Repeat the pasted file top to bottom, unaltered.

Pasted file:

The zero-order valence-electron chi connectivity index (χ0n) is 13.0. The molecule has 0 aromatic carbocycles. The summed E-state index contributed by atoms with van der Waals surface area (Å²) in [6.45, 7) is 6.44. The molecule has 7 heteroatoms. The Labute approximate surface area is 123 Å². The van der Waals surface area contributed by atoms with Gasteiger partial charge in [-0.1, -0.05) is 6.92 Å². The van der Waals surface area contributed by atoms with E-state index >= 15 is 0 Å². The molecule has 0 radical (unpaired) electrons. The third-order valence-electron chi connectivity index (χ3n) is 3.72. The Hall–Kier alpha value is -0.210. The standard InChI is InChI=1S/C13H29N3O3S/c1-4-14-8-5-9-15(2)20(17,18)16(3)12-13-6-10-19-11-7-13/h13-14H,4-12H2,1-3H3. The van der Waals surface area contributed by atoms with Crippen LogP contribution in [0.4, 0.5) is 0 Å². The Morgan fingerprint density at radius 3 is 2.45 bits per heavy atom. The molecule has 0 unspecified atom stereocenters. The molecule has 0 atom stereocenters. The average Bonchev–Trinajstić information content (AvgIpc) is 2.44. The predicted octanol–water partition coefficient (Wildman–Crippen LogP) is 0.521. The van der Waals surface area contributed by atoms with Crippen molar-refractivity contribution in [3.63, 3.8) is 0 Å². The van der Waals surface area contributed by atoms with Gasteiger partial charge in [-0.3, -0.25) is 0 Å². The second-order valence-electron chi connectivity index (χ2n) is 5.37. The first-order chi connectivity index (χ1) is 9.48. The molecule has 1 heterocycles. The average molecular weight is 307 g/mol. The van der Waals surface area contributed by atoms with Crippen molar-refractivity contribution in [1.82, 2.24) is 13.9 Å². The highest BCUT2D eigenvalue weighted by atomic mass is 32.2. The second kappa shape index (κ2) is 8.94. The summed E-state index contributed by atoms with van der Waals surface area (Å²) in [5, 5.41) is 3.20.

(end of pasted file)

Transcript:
The zero-order valence-electron chi connectivity index (χ0n) is 13.0. The molecule has 0 aromatic carbocycles. The summed E-state index contributed by atoms with van der Waals surface area (Å²) in [6.45, 7) is 6.44. The molecule has 7 heteroatoms. The Labute approximate surface area is 123 Å². The van der Waals surface area contributed by atoms with Gasteiger partial charge in [-0.1, -0.05) is 6.92 Å². The van der Waals surface area contributed by atoms with E-state index >= 15 is 0 Å². The molecule has 0 radical (unpaired) electrons. The third-order valence-electron chi connectivity index (χ3n) is 3.72. The Hall–Kier alpha value is -0.210. The standard InChI is InChI=1S/C13H29N3O3S/c1-4-14-8-5-9-15(2)20(17,18)16(3)12-13-6-10-19-11-7-13/h13-14H,4-12H2,1-3H3. The van der Waals surface area contributed by atoms with Crippen LogP contribution in [0.4, 0.5) is 0 Å². The Morgan fingerprint density at radius 3 is 2.45 bits per heavy atom. The molecule has 0 unspecified atom stereocenters. The molecule has 0 atom stereocenters. The average Bonchev–Trinajstić information content (AvgIpc) is 2.44. The predicted octanol–water partition coefficient (Wildman–Crippen LogP) is 0.521. The van der Waals surface area contributed by atoms with Crippen molar-refractivity contribution in [3.63, 3.8) is 0 Å². The van der Waals surface area contributed by atoms with Gasteiger partial charge in [-0.3, -0.25) is 0 Å². The second-order valence-electron chi connectivity index (χ2n) is 5.37. The first-order chi connectivity index (χ1) is 9.48. The molecule has 1 heterocycles. The average molecular weight is 307 g/mol. The van der Waals surface area contributed by atoms with Crippen molar-refractivity contribution in [1.82, 2.24) is 13.9 Å². The highest BCUT2D eigenvalue weighted by atomic mass is 32.2. The second kappa shape index (κ2) is 8.94. The summed E-state index contributed by atoms with van der Waals surface area (Å²) in [5, 5.41) is 3.20.